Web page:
Flavor Paper: Wallflower No More
Think of wallpaper, and chances are, like me, your grandma’s house comes to mind. Maybe you think of her smoking a cigarette, a memory framed by her wallpaper in the background. That’s how far back we are talking when remembering the heyday of wallpaper décor But times are-a-changin’, and Brooklyn-based Flavor Paper has turned the business of wallpaper into industrial design, fine art, and site-specific installation work.
We sit down with President and Creative Director Jon Sherman to discuss a new wave of wallpaper design, Warhol, and transforming your dining room into Wayne White at home.
Read this feature in the September 2016 issue of Juxtapoz Magazine.
Evan Pricco: When I was a kid, I had some sort of baseball-themed wallpaper in my room, but my mom quickly went with a more mature style when I got older. Did you have wallpaper in your room as a kid?
Jon Sherman: I didn't have wallpaper in my room, but we did have some bright, poppy yellow 1960s-style paper in the kitchen. We have family photos of me at my first birthday, partying with cake on my face in front of it. My mom was always a wallpaper fan, but she took a long time-out from using it in the ’80s and ’90s like most of America.
How did Flavor Paper start? From what I read, it went from Oregon to New Orleans, and now Brooklyn.
FP was a total accident. I was working on an interiors project in Miami and a friend showed me some wallpaper she was trying to source for a client. The guy who owned FP called her back to say he was literally dragging everything outside and burning it on site. She showed me some samples and I thought it was beautiful and flew out to rural Oregon to check out what he had left of the equipment. He told me I could have the 48-foot long, 6,000 pound table and 300 screens if I got it out of his hair. I hired a log lifter, a truck driver, and loaded all of it into a 54-foot trailer and sent it off to New Orleans, where I was living at the time. I got a warehouse under contract and rolled it all in Egyptian style. Then I had to teach myself how to make wallpaper as there weren't any books or guides. It was 2003, so the Internet wasn't much help.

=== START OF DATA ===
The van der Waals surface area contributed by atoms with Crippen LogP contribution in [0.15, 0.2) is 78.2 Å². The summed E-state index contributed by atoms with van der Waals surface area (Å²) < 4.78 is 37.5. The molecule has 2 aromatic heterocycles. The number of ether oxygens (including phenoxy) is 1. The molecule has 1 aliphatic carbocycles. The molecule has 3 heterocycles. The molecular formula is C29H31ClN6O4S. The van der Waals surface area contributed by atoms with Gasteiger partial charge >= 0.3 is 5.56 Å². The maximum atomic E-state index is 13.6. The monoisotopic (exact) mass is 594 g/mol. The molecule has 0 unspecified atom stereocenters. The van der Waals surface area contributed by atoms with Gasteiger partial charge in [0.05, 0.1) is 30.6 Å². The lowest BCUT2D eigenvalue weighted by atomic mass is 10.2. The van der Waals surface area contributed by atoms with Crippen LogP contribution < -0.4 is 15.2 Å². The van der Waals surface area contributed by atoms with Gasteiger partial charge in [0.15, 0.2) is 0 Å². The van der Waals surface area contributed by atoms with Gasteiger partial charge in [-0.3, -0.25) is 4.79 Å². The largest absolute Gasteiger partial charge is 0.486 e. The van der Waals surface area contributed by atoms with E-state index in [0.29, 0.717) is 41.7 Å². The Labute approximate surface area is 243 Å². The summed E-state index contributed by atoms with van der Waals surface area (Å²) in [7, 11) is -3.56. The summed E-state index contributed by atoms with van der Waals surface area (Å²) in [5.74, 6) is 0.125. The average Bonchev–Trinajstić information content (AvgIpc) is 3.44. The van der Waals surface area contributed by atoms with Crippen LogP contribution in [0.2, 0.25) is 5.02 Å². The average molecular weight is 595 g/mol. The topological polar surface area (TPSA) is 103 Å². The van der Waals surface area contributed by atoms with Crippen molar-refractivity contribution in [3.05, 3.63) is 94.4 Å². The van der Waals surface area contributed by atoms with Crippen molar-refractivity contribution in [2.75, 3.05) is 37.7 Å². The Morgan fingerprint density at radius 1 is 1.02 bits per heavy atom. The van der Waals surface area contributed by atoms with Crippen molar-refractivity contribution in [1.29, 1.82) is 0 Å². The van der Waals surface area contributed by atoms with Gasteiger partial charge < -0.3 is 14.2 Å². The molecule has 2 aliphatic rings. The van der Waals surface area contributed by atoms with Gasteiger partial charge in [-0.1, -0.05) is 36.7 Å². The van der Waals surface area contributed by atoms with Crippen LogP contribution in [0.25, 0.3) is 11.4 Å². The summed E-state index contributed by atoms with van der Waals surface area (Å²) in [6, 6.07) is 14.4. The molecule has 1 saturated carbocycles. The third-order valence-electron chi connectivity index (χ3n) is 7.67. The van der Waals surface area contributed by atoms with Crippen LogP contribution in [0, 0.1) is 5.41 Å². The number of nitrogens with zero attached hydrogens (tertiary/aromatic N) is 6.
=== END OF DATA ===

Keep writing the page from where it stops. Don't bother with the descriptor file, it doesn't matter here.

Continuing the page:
Our printing system is hand silk-screening using a 48-foot flatbed vacuum table, which is quite unique, and large screens that gave us huge repeats of 62 inches. I made an early decision to go water-based, which ended up making life a helluva lot harder, but was definitely the way to go. I wanted to use Mylars and foils as ground materials from the get go, and mixing those with Day-Glo inks really helped set us apart early on. Our UK competitors snarkily called us the "shiny wallpaper" people, but to me, it was a vast improvement on their dark and somber aesthetic. I wanted people to be happy and inspired in their interiors, so bright colors, fun subjects, infused with humor and whimsy was key to finding our voice.
Our first collection was released at ICFF (International Contemporary Furniture Fair) in NYC in spring 2004. People were completely divided. Veteran designers who had been through the wild Mylar movement of the 1970s said they couldn't go back, but younger designers loved the bold, colorful metallic vibe. We got some great press and things took off, only to be shut down by Hurricane Katrina. I thought FP was over, but we rebounded and were back in action in by November 2005.
We first used the original patterns made by FP’s founder, but released original work for our second collection. I found Dan Funderburgh’s work in a graffiti book, and he was doing exactly what I wanted to do with wallpaper design, and better than I ever could have pulled off. He had the classic design angle down, interjected with all sorts of modern urban elements, comical bits and unexpected twists that turned wallpaper design on its head, yet respected tradition. I reached out, and we’ve been making great wallpaper ever since.